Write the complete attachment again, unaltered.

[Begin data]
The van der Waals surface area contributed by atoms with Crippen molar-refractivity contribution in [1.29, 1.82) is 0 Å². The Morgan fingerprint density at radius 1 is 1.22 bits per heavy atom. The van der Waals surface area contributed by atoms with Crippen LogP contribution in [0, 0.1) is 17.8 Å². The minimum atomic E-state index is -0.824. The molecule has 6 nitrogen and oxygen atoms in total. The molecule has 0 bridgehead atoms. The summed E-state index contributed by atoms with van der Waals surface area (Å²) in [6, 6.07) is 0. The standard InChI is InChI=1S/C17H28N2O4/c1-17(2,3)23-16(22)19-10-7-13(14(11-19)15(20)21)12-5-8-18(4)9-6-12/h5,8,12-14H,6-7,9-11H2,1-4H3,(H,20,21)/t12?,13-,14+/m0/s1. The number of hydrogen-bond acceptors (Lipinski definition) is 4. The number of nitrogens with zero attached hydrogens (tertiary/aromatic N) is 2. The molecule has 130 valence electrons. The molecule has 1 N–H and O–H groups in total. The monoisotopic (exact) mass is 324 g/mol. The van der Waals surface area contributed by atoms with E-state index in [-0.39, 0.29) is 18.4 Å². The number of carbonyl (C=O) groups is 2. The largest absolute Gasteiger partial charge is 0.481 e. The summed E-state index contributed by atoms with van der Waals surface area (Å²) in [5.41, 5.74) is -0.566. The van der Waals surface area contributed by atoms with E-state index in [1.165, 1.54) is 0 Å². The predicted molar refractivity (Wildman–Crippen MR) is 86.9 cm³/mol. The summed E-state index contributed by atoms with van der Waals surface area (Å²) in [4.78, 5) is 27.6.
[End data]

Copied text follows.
The van der Waals surface area contributed by atoms with Crippen molar-refractivity contribution in [1.29, 1.82) is 0 Å². The Morgan fingerprint density at radius 1 is 1.22 bits per heavy atom. The van der Waals surface area contributed by atoms with Crippen LogP contribution in [0, 0.1) is 17.8 Å². The minimum atomic E-state index is -0.824. The molecule has 6 nitrogen and oxygen atoms in total. The molecule has 0 bridgehead atoms. The summed E-state index contributed by atoms with van der Waals surface area (Å²) in [6, 6.07) is 0. The standard InChI is InChI=1S/C17H28N2O4/c1-17(2,3)23-16(22)19-10-7-13(14(11-19)15(20)21)12-5-8-18(4)9-6-12/h5,8,12-14H,6-7,9-11H2,1-4H3,(H,20,21)/t12?,13-,14+/m0/s1. The number of hydrogen-bond acceptors (Lipinski definition) is 4. The number of nitrogens with zero attached hydrogens (tertiary/aromatic N) is 2. The molecule has 130 valence electrons. The molecule has 1 N–H and O–H groups in total. The monoisotopic (exact) mass is 324 g/mol. The van der Waals surface area contributed by atoms with E-state index in [-0.39, 0.29) is 18.4 Å². The number of carbonyl (C=O) groups is 2. The largest absolute Gasteiger partial charge is 0.481 e. The summed E-state index contributed by atoms with van der Waals surface area (Å²) in [5.41, 5.74) is -0.566. The van der Waals surface area contributed by atoms with E-state index in [1.165, 1.54) is 0 Å². The predicted molar refractivity (Wildman–Crippen MR) is 86.9 cm³/mol. The summed E-state index contributed by atoms with van der Waals surface area (Å²) in [4.78, 5) is 27.6.